Reassembly of species interaction networks

Resistance, resilience and functional recovery of a rainforest ecosystem

​DFG-funded Research Unit REASSEMBLY (FOR 5207)

REASSEMBLY aims at understanding network dynamics to uncover rules of network dis- and reassembly in a highly diverse tropical lowland rainforest ecosystem. We study the dynamics of natural forest recovery from agriculture along a chronosequence and the contribution of re-assembled networks to the resilience of ecosystem processes against perturbation. We compare the trajectories of predator–prey, plant–pollinator, and plant–seed disperser networks, as well as decomposition networks between mammals, dung beetles and seeds, and between dead wood, ants, termites, and beetles. Subprojects thus examine networks of all major ecosystem processes mediated by interspecific interactions: predation, pollination, primary and secondary seed dispersal, herbivory, decomposition, and tree seedling recruitment. Networks and ecosystem processes are studied along a large-scale chronosequence of forest recovery (62 plots representing different stages of succession) and in a small-scale perturbation–recruitment experiment. Our Research Unit is funded by the Deutsche Forschungsgemeinschaft (DFG).

Our MISSION: Although REASSEMBLY is a basic scientific research unit, our aim is to ensure that the knowledge gained can be applied and contribute to optimizing the restoration of tropical forests. This research project, funded by the Deutsche Forschungsgemeinschaft (DFG), will not only be conducted within a forest in Ecuador, but on an equal footing with the Ecuadorian scientific community in different institutions and with an Ecuadorian conservation organization (Fundación Jocotoco). Our goal is to strengthen ecological science and the next generation of scientists in both countries, as well as nature conservation efforts that meet the interests of local communities. To achieve these goals, transparent and accessible data and results are essential.

Latest Posts:

  • Conserved specialization in army-ant food webs
    Neotropical army ants are among the most specialized predators: each ant species is hunting on a narrowly selected number of ant species as their main prey, and some other arthropods are also included in their diet. Phil Hoenle and Chris von Beeren studied food webs between army ants and their prey, both in Costa Rica …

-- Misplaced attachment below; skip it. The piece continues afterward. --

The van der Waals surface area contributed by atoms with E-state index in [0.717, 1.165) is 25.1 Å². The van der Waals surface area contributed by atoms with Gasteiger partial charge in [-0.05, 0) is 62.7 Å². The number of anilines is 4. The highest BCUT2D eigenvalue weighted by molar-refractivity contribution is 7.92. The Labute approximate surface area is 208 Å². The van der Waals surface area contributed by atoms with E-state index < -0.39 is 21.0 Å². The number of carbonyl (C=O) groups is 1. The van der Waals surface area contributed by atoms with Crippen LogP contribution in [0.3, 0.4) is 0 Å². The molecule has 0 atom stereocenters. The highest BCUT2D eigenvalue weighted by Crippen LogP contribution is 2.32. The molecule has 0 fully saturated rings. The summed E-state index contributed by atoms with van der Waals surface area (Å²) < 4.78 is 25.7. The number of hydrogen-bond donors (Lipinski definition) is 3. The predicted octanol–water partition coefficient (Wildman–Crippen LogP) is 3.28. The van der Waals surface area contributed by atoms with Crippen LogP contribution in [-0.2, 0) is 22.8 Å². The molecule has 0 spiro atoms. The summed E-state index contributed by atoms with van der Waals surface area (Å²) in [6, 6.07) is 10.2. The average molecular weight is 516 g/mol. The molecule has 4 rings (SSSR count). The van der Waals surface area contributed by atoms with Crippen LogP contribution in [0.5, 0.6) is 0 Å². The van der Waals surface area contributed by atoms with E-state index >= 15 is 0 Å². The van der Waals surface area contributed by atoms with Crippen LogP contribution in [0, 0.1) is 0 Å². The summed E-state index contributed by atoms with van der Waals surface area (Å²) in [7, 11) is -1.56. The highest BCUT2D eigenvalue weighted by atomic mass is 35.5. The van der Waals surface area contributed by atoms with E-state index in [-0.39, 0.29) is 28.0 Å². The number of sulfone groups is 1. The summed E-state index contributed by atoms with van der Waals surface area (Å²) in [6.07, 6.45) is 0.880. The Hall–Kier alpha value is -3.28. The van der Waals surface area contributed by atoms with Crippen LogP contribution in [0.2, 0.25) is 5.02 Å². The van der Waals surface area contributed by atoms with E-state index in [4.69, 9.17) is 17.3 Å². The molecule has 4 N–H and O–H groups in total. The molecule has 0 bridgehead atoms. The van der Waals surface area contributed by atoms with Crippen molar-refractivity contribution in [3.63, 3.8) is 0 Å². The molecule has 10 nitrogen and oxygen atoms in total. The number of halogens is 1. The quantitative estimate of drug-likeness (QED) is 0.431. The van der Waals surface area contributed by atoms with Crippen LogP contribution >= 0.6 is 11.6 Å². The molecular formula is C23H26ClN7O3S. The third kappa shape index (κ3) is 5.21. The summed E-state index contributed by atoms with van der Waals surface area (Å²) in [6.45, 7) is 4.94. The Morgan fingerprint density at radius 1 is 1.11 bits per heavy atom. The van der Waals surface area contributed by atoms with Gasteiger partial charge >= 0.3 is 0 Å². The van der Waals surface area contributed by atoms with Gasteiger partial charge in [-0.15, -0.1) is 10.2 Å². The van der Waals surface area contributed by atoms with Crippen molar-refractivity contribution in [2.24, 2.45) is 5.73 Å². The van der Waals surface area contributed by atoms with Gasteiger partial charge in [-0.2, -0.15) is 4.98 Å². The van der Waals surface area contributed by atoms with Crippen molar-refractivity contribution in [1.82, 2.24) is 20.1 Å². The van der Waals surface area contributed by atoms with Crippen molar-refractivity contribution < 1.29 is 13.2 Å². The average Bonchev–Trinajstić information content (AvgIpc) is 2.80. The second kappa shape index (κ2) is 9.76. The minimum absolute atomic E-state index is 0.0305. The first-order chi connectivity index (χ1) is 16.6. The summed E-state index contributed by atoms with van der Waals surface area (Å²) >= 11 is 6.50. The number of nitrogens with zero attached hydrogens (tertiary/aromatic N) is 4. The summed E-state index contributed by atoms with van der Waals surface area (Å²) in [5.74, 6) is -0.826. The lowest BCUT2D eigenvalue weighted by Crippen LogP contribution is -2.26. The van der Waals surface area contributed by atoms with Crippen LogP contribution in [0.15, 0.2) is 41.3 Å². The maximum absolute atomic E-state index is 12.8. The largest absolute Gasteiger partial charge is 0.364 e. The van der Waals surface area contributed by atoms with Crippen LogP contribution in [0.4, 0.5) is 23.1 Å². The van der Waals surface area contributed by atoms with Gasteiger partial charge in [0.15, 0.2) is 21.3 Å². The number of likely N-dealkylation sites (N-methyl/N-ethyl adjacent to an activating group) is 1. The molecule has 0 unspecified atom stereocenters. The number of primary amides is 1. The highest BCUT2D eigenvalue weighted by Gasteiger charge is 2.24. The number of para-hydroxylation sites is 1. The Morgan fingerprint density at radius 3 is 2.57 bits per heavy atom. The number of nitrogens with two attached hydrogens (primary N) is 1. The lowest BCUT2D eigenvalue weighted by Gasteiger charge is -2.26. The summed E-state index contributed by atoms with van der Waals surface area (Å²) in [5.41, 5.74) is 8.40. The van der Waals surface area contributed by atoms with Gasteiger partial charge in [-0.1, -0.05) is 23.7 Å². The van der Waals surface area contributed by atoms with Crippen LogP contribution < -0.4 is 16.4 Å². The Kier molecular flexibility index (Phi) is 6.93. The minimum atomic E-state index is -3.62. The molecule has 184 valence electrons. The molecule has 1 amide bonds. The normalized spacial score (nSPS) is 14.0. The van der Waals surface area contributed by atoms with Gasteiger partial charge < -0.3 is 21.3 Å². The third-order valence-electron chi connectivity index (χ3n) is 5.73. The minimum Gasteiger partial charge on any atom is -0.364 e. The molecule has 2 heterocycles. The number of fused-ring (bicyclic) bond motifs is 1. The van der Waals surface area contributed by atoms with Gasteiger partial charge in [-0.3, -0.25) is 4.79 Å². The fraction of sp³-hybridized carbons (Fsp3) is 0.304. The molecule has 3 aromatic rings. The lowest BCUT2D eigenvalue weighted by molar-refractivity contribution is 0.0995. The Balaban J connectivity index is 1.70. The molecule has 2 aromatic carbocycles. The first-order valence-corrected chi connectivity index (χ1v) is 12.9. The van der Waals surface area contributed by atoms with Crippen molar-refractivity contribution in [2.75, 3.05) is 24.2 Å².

• Uncover the DNA secrets from dung beetle guts
    How specialized are dung beetles for different dung types? A few years ago, dung beetle preferences were mostly studied with baited pitfall traps using easily available feces from livestock or zoo animals. Now we can unravel the “real” dung-beetle networks by looking into the beetles’ guts to identify DNA from each mammal that provided the …
  • Eva Tamargo Lopez – PhD student SP4, University of Marburg
    As a biologist, I have always been interested in community ecology, and what is more incredible than ecology in the Tropics? So, I have spent the last years of my career working on understanding forest recovery after human disturbances, from the perspective of tree communities in the tropical forests of Ecuador, from the Andean forests …
  • Santiago Erazo – PhD student SP4, University of Ulm & PUCE, Quito
    Tropical Ecology – University of Ulm (Germany) / Museo de Zoología – Pontificia Universidad Católica del Ecuador (PUCE – Ecuador). Among my main research interests is the ecology of communities and the study of their structure, diversity as well as their taxonomic and functional composition, which allow understanding the assemblages and how the species interact …
  • News coverage by Mongabay
    MONGABAY is a nonprofit news platform that provides very important articles on environmental science and conservation, often from tropical countries across the globe. Highly recommended reading! Here’s a compilation of some recent articles that include Jocotoco, the Chocó or the reserve in Canandé, with links:Jocotoco’s story Endemic Magnolias in Canande Deforestation in Western Ecuador Expedition …